Pope John Paul II
- Created: June 7, 1979
- Written by John Paul II
I have come and I kneel on this Golgotha of the modern world, on these tombs, largely nameless like the great Tomb of the Unknown Soldier. I kneel before all the inscriptions that come one after another bearing the memory of the victims of Oswiecim in the languages: Polish, English, Bulgarian, Romany, Czech, Danish, French, Greek, Hebrew, Yiddish, Spanish, Flemish, Serbo-Croat, German, Norwegian, Russian, Romanian, Hungarian, and Italian.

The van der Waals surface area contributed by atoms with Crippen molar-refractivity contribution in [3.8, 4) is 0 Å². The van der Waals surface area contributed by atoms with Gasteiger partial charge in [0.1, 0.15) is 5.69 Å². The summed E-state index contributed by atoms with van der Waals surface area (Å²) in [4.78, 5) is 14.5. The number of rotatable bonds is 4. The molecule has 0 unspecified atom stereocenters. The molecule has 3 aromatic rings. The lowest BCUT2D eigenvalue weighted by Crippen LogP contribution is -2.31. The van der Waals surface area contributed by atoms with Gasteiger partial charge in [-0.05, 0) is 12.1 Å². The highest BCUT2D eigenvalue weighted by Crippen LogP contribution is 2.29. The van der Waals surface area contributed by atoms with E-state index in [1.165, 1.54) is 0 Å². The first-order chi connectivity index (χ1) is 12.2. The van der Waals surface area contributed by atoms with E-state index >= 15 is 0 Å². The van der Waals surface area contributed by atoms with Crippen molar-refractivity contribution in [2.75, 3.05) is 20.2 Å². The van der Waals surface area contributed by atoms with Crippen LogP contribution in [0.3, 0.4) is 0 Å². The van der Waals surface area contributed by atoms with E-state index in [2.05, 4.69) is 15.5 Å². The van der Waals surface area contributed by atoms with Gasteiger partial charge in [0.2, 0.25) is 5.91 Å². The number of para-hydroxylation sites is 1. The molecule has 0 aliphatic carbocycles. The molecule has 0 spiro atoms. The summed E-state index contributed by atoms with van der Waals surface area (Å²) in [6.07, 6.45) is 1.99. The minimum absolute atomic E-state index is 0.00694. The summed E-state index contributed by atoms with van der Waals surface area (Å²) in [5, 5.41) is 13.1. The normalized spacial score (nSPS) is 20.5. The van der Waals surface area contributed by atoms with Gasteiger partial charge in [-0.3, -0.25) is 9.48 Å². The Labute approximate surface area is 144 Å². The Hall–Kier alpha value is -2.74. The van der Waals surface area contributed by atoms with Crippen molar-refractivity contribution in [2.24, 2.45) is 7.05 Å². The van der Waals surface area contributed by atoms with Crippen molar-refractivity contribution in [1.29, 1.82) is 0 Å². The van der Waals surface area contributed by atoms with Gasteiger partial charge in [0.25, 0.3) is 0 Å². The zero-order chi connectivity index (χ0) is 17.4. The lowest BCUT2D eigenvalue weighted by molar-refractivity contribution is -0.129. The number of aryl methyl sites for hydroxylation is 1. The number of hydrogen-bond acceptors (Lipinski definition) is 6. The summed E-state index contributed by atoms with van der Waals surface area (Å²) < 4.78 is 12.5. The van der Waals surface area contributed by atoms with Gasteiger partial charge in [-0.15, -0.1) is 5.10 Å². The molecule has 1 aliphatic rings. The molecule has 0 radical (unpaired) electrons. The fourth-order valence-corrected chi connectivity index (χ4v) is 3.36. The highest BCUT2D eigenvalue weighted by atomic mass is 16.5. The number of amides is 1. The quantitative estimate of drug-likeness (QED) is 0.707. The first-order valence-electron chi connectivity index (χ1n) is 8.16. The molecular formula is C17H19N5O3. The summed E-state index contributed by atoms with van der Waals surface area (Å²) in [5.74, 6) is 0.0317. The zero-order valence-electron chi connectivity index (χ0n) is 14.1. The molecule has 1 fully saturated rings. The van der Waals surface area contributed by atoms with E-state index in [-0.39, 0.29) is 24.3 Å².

In particular, I pause with you dear participants in this encounter, before the inscription in Hebrew. This inscription awakens the memory of the people whose sons and daughters were intended for total extermination. This people draws its origins from Abraham, our father in faith [cf. Rom. 4:12], as was expressed by Paul of Tarsus. The very people who received from God the Commandment, "thou shalt not kill," itself experienced in a special measure what is meant by killing. It is not permissible for anyone to pass by this inscription with indifference.